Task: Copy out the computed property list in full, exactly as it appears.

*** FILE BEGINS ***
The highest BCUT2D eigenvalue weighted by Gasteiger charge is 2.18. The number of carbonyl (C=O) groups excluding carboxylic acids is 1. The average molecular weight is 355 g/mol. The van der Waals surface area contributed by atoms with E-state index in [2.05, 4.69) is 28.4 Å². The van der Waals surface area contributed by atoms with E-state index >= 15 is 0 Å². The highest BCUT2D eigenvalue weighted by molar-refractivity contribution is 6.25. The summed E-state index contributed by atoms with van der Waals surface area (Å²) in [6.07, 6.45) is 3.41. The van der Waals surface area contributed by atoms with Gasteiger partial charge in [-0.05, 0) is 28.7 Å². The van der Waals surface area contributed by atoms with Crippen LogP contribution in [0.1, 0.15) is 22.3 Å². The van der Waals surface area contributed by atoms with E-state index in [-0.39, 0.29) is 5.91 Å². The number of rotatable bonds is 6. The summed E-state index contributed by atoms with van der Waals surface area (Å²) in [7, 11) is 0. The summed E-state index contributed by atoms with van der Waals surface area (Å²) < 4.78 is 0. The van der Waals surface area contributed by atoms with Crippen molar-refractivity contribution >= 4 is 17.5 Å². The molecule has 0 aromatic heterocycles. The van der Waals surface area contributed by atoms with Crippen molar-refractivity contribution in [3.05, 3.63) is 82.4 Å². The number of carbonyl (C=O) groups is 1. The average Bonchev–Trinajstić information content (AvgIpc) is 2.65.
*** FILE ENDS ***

The highest BCUT2D eigenvalue weighted by Gasteiger charge is 2.18. The number of carbonyl (C=O) groups excluding carboxylic acids is 1. The average molecular weight is 355 g/mol. The van der Waals surface area contributed by atoms with E-state index in [2.05, 4.69) is 28.4 Å². The van der Waals surface area contributed by atoms with E-state index >= 15 is 0 Å². The highest BCUT2D eigenvalue weighted by molar-refractivity contribution is 6.25. The summed E-state index contributed by atoms with van der Waals surface area (Å²) in [6.07, 6.45) is 3.41. The van der Waals surface area contributed by atoms with Gasteiger partial charge in [-0.05, 0) is 28.7 Å². The van der Waals surface area contributed by atoms with Crippen LogP contribution in [0.1, 0.15) is 22.3 Å². The van der Waals surface area contributed by atoms with E-state index in [-0.39, 0.29) is 5.91 Å². The number of rotatable bonds is 6. The summed E-state index contributed by atoms with van der Waals surface area (Å²) in [7, 11) is 0. The summed E-state index contributed by atoms with van der Waals surface area (Å²) < 4.78 is 0. The van der Waals surface area contributed by atoms with Crippen molar-refractivity contribution >= 4 is 17.5 Å². The molecule has 0 aromatic heterocycles. The van der Waals surface area contributed by atoms with Crippen molar-refractivity contribution in [3.05, 3.63) is 82.4 Å². The number of carbonyl (C=O) groups is 1. The average Bonchev–Trinajstić information content (AvgIpc) is 2.65.